6. Mike Orr,

        I’m not sure if they look or can even tell what station you tapped. If you’re on a southbound train at Westlake and they saw that you tapped at Beacon Hill, I would guess they would ask some questions and remind you to tap off when you deboard. But I don’t think they’d fine you for that.

        If you bought a paper ticket from the machine, then it’s really obvious if you stayed on past your stop or are making the trip back on the same one-way ticket.

        For Everett to Federal Way, I do hope they will extend the window, but it may not even be necessary. Taps are different than transfers because they have an on and an off. I think a tap on without a tap off stays on until the end of the day (certainly longer than 2 hours). If that’s the case, than nothing needs to be changed. You could ride from Issaquah to Tacoma Dome and that tap on will stay on until you tap off at the end.

      7. A tapon expires at 2 hours as I understand it. There are no lines 2 hours long. If you ride from Issaquah to Tacoma Dome, the 554 would take 30-60 minutes to Intl Dist, and you would tap onto Sounder or the 594 or Future Link within the transfer window, and then you’d have two more hours to compete the trip, which is twice as long as the travel time. Even if you took the 594 to Lakewood it would only be 1 1/2 hours (and if it reaches two hours with traffic it doesn’t matter because there’s no tapoff on buses).

        ST hasn’t indicated how train-to-train transfers will work. In ST2 a Lynnwood-Federal Way trip will take around 80 minutes (32+50), and a Redmond to Federal Way trip around 100 minutes (40+50+10 minute transfer). Everett and Tacoma Dome Link are a long way’s away so it’s not worth guessing what ST will do and we won’t know until a year ahead anyway. It will require a transfer because ST doesn’t want 2.5 hour runs. So ST could lengthen the tapon-tapoff window, or (unpopularly) require a tap to transfer. (Although how would the reader know whether you’re tapping out or transferring? If you tap twice it will continue the original trip, not start a second one.)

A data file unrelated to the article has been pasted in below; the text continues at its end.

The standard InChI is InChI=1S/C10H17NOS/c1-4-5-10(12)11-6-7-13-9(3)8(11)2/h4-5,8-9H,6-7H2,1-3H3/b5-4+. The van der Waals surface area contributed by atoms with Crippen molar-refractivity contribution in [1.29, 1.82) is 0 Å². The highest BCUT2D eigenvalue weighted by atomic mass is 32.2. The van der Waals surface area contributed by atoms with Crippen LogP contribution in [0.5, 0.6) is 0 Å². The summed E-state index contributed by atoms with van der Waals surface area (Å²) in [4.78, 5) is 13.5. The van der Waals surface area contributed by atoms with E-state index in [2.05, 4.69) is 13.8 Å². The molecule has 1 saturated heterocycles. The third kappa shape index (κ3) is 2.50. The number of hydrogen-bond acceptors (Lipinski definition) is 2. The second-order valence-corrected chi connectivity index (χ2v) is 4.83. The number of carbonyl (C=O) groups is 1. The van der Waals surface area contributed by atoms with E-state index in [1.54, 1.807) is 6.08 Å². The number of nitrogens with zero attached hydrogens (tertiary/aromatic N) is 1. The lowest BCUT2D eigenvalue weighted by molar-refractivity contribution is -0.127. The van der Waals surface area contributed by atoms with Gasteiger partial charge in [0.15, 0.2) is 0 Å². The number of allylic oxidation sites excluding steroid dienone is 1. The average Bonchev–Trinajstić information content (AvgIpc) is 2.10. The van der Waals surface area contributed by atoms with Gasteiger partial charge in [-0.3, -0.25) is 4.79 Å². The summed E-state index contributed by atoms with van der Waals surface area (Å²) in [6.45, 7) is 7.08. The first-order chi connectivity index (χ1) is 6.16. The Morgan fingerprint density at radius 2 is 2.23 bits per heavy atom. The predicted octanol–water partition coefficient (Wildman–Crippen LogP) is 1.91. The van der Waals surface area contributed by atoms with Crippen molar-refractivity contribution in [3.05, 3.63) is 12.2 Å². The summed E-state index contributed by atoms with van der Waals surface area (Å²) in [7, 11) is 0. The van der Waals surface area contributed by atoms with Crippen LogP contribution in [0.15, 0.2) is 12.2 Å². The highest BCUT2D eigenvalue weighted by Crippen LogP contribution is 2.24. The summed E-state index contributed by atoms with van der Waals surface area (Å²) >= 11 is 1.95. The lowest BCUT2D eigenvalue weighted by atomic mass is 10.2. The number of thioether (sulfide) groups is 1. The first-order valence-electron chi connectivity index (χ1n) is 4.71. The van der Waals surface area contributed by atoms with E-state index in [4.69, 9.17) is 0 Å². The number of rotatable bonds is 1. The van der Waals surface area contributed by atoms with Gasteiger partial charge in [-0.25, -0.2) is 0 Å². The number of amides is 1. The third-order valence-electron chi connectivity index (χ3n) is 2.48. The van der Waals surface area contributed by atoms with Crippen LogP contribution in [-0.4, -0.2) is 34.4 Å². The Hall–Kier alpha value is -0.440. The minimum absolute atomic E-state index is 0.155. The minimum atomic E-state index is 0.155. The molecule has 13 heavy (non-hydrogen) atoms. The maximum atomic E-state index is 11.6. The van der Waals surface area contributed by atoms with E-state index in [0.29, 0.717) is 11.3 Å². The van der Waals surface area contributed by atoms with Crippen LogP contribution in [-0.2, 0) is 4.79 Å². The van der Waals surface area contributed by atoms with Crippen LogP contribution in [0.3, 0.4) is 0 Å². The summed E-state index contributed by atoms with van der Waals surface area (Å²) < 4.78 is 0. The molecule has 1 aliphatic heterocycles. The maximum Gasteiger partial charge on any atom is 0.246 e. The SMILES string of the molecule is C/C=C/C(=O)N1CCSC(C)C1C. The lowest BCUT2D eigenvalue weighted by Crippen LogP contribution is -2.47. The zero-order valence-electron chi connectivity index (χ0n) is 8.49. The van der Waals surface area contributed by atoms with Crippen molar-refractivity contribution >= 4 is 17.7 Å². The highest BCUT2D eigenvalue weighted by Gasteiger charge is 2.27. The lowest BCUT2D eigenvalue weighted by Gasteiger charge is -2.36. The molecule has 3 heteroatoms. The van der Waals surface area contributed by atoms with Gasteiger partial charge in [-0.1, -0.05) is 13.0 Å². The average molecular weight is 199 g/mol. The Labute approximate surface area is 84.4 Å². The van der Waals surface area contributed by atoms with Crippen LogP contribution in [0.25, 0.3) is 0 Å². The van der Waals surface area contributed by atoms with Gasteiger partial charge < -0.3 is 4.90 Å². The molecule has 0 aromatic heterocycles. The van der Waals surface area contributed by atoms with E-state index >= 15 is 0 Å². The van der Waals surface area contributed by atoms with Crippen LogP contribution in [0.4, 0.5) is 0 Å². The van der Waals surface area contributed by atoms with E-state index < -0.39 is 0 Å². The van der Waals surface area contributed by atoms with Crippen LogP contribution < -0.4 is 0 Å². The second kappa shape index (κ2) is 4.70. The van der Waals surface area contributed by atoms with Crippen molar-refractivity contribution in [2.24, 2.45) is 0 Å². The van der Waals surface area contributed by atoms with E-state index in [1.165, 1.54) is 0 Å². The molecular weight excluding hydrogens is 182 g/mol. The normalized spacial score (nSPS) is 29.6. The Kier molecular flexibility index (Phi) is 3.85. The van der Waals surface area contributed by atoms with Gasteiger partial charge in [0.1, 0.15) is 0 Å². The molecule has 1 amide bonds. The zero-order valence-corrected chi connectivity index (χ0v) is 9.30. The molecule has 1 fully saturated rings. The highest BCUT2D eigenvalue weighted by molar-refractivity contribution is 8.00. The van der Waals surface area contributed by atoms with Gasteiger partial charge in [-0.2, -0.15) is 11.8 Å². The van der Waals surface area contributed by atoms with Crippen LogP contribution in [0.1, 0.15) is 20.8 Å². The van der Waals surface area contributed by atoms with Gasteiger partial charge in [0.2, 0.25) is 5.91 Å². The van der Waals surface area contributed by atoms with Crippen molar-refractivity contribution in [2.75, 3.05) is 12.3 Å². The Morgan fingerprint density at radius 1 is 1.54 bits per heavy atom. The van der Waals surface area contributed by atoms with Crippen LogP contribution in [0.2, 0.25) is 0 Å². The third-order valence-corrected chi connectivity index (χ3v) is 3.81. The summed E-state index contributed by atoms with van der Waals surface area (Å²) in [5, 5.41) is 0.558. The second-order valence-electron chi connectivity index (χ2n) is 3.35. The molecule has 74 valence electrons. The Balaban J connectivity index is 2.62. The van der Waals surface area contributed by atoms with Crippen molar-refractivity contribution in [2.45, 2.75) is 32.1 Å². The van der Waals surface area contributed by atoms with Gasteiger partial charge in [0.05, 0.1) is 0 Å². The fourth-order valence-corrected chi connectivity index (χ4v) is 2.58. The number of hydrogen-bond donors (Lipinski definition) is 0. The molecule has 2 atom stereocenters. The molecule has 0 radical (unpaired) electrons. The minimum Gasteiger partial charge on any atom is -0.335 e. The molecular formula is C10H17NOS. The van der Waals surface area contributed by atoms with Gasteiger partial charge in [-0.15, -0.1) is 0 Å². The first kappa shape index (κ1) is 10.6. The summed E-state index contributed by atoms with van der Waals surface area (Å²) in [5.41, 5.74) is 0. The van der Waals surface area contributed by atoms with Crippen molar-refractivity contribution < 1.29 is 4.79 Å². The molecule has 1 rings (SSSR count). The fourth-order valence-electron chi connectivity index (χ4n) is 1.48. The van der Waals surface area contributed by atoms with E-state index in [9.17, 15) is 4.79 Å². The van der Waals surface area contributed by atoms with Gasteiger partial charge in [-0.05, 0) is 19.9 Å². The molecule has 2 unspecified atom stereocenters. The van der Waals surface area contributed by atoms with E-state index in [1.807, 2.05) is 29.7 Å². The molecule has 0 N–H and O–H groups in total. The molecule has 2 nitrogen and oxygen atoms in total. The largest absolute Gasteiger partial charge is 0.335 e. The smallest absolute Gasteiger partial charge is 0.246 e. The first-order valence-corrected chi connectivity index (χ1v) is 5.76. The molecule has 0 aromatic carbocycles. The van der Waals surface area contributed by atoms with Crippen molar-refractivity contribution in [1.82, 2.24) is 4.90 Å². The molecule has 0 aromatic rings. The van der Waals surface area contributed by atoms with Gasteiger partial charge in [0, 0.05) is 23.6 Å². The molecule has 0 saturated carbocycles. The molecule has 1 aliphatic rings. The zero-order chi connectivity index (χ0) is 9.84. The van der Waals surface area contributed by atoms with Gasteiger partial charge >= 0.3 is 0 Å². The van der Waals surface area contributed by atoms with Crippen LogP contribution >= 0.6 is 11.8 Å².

Another issue is what the fare would be. 65 miles is $5.25. But if you transfer in the middle and get transfer credit, then it would be less? Of course it’s moot because the number of people traveling from Everett to Tacoma is practically zero. Somebody from Everett is 99% more likely to find their destination in Seattle or the Eastside or the airport.

      8. How many people are actually going to ride all that way. 2 hours is a long time – people don’t travel that far very often.

    2. This is probably why they made sure that the ORCA readers at all stations (except in the DSTT) are far away from the platform, to prevent people on the train from jumping out when the doors open, tapping off and tapping back on, and getting back in the train before the doors closed. If they did that, they would pay less money for a longer trip. DSTT was an exception because buses also served the platform, and they wanted to make it so people could seamlessly transfer from buses to trains without running upstairs.

      1. If you tap on for the second trip within the 2-hour window from the first tap-on, you are charged only the fare for the longest trip, $3 in your example.

        If you hang out at the station long enough for the 2-hour window to expire, then you will be charged for each trip.

      2. If you tap on for the second trip within the 2-hour window from the first tap-on, you are charged only the fare for the longest trip, $3 in your example.

        What a weird system. You would think they would simply charge you for the longest trip, regardless of how many stops you take. If I ride Amtrak to New York, it isn’t any cheaper if I get off at Spokane, Milwaukee or Chicago. I’m paying the same (or more). I don’t know what the logic is behind the system — it makes no sense to me.

      3. What’s weird about it? If you transfer from a lower-fare to a higher-fare service, you pay the difference. If you transfer from a higher-fare to a lower-fare service, the first one covers 100% of your second fare. That’s how paper transfers always worked. It’s designed for a system where most services are a flat fare. The way they prevent you from splitting a Link trip in half is that if you tap out at a station and immediately tap in again, it continues the original trip rather than starting a new one. You’d have to wait some 15 minutes before you can tap in to start a new trip at the same station.